My First Ironman (training)

Last post was a little teaser of my experience from my first Ironman. Today I will write about the lessons learned, experiences and how I started training. Going through the training and completing the race is what really got me really hooked in the sport of triathlon. I know it is not easy to get started, so I'd like to share how it all happened, hopefully some of you will find it helpful. Here we go:

Once I had signed up for the Louisville Ironman (IMLOU) 2012, I knew that I had to start training, this is much easier said than done though. As per my last post, my first 70.3 had been a disaster and now I had signed up to do twice as much. I had no idea how I was going to manage training as much as I was told I needed to, not to mention participating and finishing the race. Everyone has to start some place though, Tim and Ryan were instrumental in getting me started. I was not a complete newbie though, I had some experience in the sport when I was a kid. My dad was a great triathlete, he is the one that introduced me to the sport and seeing him compete and be successful inspired me a lot. The triathlons I did when I was 12-15 year old were very short, they were designed for kids, so I would complete them in an hour or less. This time, I was looking at racing for at least 12 times longer than that, planning for such an event is complicated, especially if you don't know where to start. My number one goal for the Ironman was always to finish, but I also didn't want to finish looking like the guy in the picture, me ->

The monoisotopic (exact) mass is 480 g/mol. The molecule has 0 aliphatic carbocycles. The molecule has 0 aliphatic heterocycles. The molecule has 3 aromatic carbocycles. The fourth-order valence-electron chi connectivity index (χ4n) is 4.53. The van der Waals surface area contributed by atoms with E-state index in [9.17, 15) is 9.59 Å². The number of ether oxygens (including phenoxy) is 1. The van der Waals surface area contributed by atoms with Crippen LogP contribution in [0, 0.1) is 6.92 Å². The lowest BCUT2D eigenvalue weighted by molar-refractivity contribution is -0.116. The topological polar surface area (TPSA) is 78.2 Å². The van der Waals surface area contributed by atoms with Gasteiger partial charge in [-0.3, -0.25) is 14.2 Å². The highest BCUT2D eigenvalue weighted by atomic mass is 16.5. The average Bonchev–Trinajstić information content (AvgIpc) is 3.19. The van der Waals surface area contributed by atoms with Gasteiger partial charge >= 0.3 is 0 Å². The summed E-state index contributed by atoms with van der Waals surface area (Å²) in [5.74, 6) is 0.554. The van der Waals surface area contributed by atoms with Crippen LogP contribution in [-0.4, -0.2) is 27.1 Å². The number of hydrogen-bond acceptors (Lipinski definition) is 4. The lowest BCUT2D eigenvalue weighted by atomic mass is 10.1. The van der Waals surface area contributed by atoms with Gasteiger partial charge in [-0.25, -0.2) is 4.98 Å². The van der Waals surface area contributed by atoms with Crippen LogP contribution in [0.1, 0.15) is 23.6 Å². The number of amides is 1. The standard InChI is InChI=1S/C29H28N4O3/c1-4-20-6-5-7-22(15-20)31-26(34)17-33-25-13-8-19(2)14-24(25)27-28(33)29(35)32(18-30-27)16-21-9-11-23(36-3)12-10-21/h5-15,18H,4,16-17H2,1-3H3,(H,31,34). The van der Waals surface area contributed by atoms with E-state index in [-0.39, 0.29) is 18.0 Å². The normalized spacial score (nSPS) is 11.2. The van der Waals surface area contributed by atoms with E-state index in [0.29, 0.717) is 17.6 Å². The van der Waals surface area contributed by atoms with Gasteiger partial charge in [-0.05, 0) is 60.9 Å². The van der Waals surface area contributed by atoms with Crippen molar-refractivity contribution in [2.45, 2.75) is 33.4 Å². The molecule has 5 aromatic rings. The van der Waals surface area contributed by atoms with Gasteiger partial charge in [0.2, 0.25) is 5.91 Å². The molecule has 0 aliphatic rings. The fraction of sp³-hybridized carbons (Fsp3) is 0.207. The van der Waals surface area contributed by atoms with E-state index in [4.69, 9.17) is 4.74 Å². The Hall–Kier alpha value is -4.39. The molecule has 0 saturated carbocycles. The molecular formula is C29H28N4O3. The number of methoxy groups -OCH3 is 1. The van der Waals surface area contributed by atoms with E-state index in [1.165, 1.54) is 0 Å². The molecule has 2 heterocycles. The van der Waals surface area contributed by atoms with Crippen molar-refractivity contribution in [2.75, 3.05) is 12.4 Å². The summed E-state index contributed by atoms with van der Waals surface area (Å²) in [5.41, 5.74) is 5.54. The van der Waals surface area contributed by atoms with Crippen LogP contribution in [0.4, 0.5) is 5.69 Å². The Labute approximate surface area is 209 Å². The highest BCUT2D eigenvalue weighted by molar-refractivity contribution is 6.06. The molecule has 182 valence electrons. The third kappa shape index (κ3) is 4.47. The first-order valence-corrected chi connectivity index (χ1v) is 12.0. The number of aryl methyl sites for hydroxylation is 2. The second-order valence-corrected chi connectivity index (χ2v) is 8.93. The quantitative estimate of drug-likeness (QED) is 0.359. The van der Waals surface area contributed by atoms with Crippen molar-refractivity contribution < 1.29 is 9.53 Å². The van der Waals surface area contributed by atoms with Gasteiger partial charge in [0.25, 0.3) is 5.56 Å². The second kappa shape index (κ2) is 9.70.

Exhausted, had leg cramps starting on the bike, walked the whole half marathon and was told by an older lady at mile 4 of the run "Not to by like that.

On the bright side I had 3 things going for me:
1. I could visit Louisville several times during the training, my parents, both Tim and Ryan lived there, so I could get to know the course. Chicago (where we lived at the time) is only about 4:30 hours from Louisville and riding on the course several times made a huge difference for me during the race. My advice to you would be, if you are thinking of doing your first full or half Ironman, pick a place where you know you'll be able to ride the course, this helps tremendously.
2. My friends, Tim and Ryan, had done an awesome job on their first Ironman 2 years earlier, so they could "share" all the secrets. Of course the fact that we had a bet going helped a lot too.
3. I have the best wife anyone could possibly ask for. Since I began training she has been my biggest supporter and has understood that some days (weekends mostly) I was going to be gone for 8 hours, training. She was and still is very supportive. I have talked to several women about her and they have flat out told me: "I couldn't do that".

Training

In order to properly start training, you need the very basics:

1. Swim: Suit, goggles and a swim cap (not necessary but I always wear one).
2. Bike: I actually did Louisville on a road bike with aero bars. You don't really need a TT (Time Trial) Bike. Once you know that you like the sport and want to continue racing, you can use that as an excuse to buy yourself a new bike, which eventually becomes an addiction, so be careful with that. See the chart for a deeper explanation of what I mean.
3. Run: Good running shoes. Make sure you get fitted for your shoes, having a shoe that's compatible with your body and running form, will decrease the likelihood of injury.